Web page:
In 2004, the Joint Commission on Accreditation of Healthcare Organizations included safer monitors as ones of its national patient safety goals. The Joint Commission suggested that hospitals had become too dependent on alarms. They advised them to routinely test monitors and develop better staff training.
Unfortunately, this initiative was dropped the very next year. Along with the Joint Commission, the FDA, which has jurisdiction over medical appliances, is still struggling with this complex challenge.
More effective staff and patient education, assuring proper settings for every patient, coordination of multiple alarms and making monitors more user friendly are among the key strategies being adopted.
Possibly the most frequently encountered alarms are those that have been incorporated into our vehicles. As electronic sensors have become cheaper and more reliable, most autos now feature a variety of sounds, lights and even voices announcing when you are low on gas, the engine is overheating, the battery is not charging, a tire has low pressure, you left the lights on or your keys in the ignition, a door is open or you didn’t fasten your seat belt.
There is also that frequently embarrassing red button on your car key that starts the car’s horn alarm whenever you accidentally press it. I know these are all great safety devices, but they can be a little overwhelming. It took me several minutes the other day to discover that an unlatched trunk was the reason that the dome light wouldn’t go out.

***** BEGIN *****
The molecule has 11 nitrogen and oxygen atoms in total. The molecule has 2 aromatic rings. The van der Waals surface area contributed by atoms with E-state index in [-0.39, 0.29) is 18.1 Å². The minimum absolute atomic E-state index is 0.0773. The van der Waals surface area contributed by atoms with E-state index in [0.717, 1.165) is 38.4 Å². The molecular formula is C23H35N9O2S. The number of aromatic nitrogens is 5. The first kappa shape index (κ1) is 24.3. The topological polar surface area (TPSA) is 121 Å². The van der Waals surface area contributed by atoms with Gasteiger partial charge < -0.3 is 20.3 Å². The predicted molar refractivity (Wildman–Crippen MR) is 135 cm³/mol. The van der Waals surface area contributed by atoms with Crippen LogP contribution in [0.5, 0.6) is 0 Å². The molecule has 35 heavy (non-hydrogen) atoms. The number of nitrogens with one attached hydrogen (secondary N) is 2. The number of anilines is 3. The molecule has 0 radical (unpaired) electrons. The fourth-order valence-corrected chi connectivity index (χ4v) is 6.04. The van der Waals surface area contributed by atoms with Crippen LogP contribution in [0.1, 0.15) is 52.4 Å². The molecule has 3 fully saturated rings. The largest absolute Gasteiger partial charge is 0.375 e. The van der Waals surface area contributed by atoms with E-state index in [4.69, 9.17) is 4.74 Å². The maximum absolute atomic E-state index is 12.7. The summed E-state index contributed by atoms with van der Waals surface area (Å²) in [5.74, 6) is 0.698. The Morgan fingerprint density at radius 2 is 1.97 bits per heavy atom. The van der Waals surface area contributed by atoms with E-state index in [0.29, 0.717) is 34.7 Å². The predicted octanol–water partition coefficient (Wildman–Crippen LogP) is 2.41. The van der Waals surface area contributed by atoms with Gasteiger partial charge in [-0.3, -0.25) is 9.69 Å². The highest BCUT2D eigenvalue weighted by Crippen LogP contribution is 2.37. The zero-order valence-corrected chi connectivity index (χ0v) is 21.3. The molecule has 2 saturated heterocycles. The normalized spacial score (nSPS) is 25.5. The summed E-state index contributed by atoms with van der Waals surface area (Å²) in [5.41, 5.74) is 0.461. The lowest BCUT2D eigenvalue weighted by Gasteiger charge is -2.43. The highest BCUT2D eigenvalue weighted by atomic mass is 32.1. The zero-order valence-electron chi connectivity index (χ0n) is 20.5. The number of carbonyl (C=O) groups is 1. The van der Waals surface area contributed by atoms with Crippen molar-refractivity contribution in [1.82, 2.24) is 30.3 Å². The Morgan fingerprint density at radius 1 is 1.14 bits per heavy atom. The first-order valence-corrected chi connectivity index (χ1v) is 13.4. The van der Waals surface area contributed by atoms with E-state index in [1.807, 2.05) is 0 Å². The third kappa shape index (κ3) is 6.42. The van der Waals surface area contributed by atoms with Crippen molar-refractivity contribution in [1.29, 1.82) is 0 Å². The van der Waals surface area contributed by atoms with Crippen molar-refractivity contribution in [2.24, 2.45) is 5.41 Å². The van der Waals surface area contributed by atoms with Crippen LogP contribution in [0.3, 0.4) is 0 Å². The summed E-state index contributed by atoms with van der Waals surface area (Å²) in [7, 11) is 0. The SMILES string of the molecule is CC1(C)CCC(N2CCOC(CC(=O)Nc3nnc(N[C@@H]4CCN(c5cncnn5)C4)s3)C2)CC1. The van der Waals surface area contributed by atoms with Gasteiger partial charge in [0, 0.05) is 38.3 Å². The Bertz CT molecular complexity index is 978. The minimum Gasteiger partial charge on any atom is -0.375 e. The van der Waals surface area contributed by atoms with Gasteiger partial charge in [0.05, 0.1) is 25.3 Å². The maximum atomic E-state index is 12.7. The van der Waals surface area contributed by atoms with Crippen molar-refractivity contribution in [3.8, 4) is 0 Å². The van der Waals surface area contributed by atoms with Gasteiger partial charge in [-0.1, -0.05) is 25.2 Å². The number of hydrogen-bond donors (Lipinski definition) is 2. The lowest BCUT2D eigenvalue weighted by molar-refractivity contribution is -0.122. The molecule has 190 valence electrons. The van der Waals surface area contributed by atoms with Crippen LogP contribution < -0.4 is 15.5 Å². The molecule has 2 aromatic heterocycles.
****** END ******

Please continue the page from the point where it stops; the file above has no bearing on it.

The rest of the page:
When I was a child, I was captivated by the flashing lights and sirens of emergency vehicles. I think I’ve mentioned how I got to operate a real ambulance siren once when I was in the second grade. I wasn’t exactly an advanced student and during recess one day, I was playing “slot machine” with my milk money and swallowed a nickel. I casually mentioned this to Miss Doyle, my teacher, who was in her first year at the school. She flew into a panic and physically carried me to the principal’s office, where they dispatched an ambulance. The nice driver let me turn on the siren on the way to the emergency room.